Hydrogen Fluoride and Amine Complexes (HF-NR3)
Mechanism + Description
HF complexes work essentially as HF would – protonation of the substrate followed by nucleophilic addition of fluoride ion. Depending on the substrate, they may go formally via the carbocation.
Anhydrous HF is very volatile (b.p. 20°C), highly toxic, and extremely corrosive to all organs. It is used in bulk and as a fluorine source in electrochemical fluorination, but requires specialized plant and handling techniques. More commonly used are HF-amine complexes, which consist of an amine salt with additional HF. These tend to be liquids at ambient temperature and are much easier to handle. A number of these reagents have been used and some are commercially available. The most common is Olah's salt Pyridine-HF(x) (PPHF) - Pyridinium Poly(hydrogen fluoride) (Pyridine ~30%, hydrogen fluoride ~70%). PPHF reacts with secondary and tertiary alcohols, alkenes, alkynes, epoxides, dithiolanes and chlorides. Substitution of F for NH2 is achieved by an in situ diazotization–fluorination sequence. Mixtures of Et3N and HF are often used as substitutes for Olah's reagent and are available commercially.
Olah, G. A.; Welch, J. T.; Vankar, Y. D.; Nojima, M.; Kerekes, I.; Olah, J. A. Synthetic methods and reactions. 63. Pyridinium poly(hydrogen fluoride) (30% pyridine-70% hydrogen fluoride): a convenient reagent for organic fluorination reactions. J. Org. Chem. 1979, 44, 3872–3881.
Relevant scale up example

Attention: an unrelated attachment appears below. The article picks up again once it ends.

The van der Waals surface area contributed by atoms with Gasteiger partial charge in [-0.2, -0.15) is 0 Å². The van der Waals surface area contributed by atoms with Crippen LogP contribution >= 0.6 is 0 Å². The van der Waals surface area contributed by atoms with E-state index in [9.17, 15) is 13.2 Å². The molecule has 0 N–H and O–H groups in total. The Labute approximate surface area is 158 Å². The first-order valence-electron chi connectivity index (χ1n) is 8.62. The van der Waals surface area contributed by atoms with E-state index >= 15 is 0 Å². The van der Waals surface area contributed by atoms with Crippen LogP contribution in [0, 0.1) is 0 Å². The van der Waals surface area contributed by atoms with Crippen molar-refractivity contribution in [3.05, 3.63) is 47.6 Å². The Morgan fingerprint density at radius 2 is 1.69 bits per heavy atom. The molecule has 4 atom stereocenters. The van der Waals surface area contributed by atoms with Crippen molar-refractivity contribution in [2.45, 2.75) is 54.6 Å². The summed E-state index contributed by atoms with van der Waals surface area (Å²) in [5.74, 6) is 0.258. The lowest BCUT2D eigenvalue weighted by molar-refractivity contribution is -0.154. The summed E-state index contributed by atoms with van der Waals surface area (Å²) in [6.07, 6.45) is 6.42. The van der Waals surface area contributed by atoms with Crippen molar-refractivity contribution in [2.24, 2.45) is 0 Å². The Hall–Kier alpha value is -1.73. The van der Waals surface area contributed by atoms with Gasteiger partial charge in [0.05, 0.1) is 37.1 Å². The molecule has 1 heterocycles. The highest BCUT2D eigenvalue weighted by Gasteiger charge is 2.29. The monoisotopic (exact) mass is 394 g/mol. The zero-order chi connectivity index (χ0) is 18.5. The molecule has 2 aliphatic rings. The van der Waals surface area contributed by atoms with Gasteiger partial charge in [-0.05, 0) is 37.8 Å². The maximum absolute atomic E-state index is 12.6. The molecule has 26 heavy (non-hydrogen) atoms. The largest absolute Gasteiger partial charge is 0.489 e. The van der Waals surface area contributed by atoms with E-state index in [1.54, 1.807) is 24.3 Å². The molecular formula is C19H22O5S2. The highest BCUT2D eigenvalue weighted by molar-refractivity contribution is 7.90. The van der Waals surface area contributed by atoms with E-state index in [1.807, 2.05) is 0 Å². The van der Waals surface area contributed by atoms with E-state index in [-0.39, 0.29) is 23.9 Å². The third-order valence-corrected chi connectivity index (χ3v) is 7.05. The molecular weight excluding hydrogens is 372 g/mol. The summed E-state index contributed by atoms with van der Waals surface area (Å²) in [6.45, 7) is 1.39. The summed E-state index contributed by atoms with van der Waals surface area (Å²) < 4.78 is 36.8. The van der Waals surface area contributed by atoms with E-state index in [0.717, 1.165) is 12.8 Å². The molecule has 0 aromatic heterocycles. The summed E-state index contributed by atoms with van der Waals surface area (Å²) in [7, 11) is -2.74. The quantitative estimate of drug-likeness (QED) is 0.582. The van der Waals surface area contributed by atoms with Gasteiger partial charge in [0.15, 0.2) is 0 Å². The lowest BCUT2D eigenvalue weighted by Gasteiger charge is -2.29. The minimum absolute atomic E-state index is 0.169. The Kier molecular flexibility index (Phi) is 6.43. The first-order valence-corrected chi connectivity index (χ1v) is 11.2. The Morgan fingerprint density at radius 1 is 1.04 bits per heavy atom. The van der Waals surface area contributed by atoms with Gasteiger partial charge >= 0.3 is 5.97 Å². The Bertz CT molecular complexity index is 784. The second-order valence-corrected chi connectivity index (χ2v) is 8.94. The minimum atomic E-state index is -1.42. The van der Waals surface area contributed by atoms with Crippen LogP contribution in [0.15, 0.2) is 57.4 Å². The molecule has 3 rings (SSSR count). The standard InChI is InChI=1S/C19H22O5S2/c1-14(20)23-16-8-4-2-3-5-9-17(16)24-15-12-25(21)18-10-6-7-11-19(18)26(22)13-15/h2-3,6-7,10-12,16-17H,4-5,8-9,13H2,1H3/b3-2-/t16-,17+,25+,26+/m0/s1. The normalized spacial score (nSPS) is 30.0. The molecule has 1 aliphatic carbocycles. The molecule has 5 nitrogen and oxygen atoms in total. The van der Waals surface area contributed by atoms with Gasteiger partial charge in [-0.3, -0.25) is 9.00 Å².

Atom efficiency (by-products Mwt)
A reasonable atom economy reagent – the addition of HF to double bonds, if 100% efficient, in the fluorination of alcohols, generates H2O (18) as a by-product. HF reagents are often used in large excess compared to the stoichiometric HF usage, so the use of any excess reagent should be minimized.
- Safety Concerns
HF and related complexes can cause severe burns and corrode glass vessels/equipment.
Toxic Substances Portal - Hydrogen Fluoride (HF). Agency for Toxic Substances & Disease Registry.
- Toxicity and environmental/aquatic impact
High concentrations of HF are extremely toxic to all life forms. Lower concentrations of fluoride can be harmful to aquatic life. Organofluorine compounds, especially polyfluorinated, can be persistent and bioaccumulate.
Camargo, J. A. Fluoride Toxicity to Aquatic Organisms: A Review. Chemosphere 2003, 50, 251-264.
- Cost, availability & sustainable feedstocks
HF and HF-amine complexes are available in bulk
- Sustainable implications
Fluoride sources are at medium risk of depletion and all fluorine is used in a dispersive manner. The high energy needed to produce F2 would make this a high LCI impact material.